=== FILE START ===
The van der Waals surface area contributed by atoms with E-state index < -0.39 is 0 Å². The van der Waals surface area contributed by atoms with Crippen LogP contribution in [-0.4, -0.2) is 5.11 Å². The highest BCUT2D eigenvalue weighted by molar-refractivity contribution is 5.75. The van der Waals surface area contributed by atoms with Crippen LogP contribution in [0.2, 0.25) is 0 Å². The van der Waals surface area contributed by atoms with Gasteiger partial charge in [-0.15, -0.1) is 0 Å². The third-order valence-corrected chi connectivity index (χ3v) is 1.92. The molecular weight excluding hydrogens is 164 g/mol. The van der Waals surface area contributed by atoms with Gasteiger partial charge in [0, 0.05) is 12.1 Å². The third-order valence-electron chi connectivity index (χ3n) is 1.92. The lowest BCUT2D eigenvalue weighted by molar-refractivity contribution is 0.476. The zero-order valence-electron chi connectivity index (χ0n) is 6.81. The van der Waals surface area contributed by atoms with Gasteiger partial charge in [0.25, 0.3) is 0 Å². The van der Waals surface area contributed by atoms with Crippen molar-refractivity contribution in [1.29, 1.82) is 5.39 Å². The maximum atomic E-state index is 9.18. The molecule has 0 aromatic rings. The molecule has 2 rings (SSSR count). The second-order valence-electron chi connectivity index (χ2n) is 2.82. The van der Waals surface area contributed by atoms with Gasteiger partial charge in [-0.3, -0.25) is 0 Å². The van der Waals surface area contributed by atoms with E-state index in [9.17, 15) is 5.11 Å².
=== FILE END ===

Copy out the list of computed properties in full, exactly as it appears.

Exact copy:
The van der Waals surface area contributed by atoms with E-state index < -0.39 is 0 Å². The van der Waals surface area contributed by atoms with Crippen LogP contribution in [-0.4, -0.2) is 5.11 Å². The highest BCUT2D eigenvalue weighted by molar-refractivity contribution is 5.75. The van der Waals surface area contributed by atoms with Crippen LogP contribution in [0.2, 0.25) is 0 Å². The van der Waals surface area contributed by atoms with Gasteiger partial charge in [-0.15, -0.1) is 0 Å². The third-order valence-corrected chi connectivity index (χ3v) is 1.92. The molecular weight excluding hydrogens is 164 g/mol. The van der Waals surface area contributed by atoms with Gasteiger partial charge in [0, 0.05) is 12.1 Å². The third-order valence-electron chi connectivity index (χ3n) is 1.92. The lowest BCUT2D eigenvalue weighted by molar-refractivity contribution is 0.476. The zero-order valence-electron chi connectivity index (χ0n) is 6.81. The van der Waals surface area contributed by atoms with Gasteiger partial charge in [0.25, 0.3) is 0 Å². The van der Waals surface area contributed by atoms with Crippen molar-refractivity contribution in [1.29, 1.82) is 5.39 Å². The maximum atomic E-state index is 9.18. The molecule has 0 aromatic rings. The molecule has 2 rings (SSSR count). The second-order valence-electron chi connectivity index (χ2n) is 2.82. The van der Waals surface area contributed by atoms with Gasteiger partial charge in [-0.3, -0.25) is 0 Å². The van der Waals surface area contributed by atoms with E-state index in [9.17, 15) is 5.11 Å².